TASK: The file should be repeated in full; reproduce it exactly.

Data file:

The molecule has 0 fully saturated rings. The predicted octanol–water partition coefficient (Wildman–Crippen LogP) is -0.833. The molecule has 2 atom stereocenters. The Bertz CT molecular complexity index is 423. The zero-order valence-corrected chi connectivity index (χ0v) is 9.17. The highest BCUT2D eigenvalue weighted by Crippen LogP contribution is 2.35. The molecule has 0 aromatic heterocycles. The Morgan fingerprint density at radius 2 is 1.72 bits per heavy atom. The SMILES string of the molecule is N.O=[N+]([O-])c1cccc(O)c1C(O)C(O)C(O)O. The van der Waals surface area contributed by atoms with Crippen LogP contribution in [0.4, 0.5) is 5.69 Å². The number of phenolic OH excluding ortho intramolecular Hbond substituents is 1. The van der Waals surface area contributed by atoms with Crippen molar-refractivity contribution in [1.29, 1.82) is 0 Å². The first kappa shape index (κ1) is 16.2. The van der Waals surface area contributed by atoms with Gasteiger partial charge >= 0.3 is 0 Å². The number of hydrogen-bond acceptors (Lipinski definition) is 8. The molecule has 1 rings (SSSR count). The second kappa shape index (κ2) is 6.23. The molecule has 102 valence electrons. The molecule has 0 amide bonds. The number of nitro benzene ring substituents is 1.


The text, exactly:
The molecule has 0 fully saturated rings. The predicted octanol–water partition coefficient (Wildman–Crippen LogP) is -0.833. The molecule has 2 atom stereocenters. The Bertz CT molecular complexity index is 423. The zero-order valence-corrected chi connectivity index (χ0v) is 9.17. The highest BCUT2D eigenvalue weighted by Crippen LogP contribution is 2.35. The molecule has 0 aromatic heterocycles. The Morgan fingerprint density at radius 2 is 1.72 bits per heavy atom. The SMILES string of the molecule is N.O=[N+]([O-])c1cccc(O)c1C(O)C(O)C(O)O. The van der Waals surface area contributed by atoms with Crippen LogP contribution in [0.4, 0.5) is 5.69 Å². The number of phenolic OH excluding ortho intramolecular Hbond substituents is 1. The van der Waals surface area contributed by atoms with Crippen molar-refractivity contribution in [1.29, 1.82) is 0 Å². The first kappa shape index (κ1) is 16.2. The van der Waals surface area contributed by atoms with Gasteiger partial charge >= 0.3 is 0 Å². The number of hydrogen-bond acceptors (Lipinski definition) is 8. The molecule has 1 rings (SSSR count). The second kappa shape index (κ2) is 6.23. The molecule has 102 valence electrons. The molecule has 0 amide bonds. The number of nitro benzene ring substituents is 1.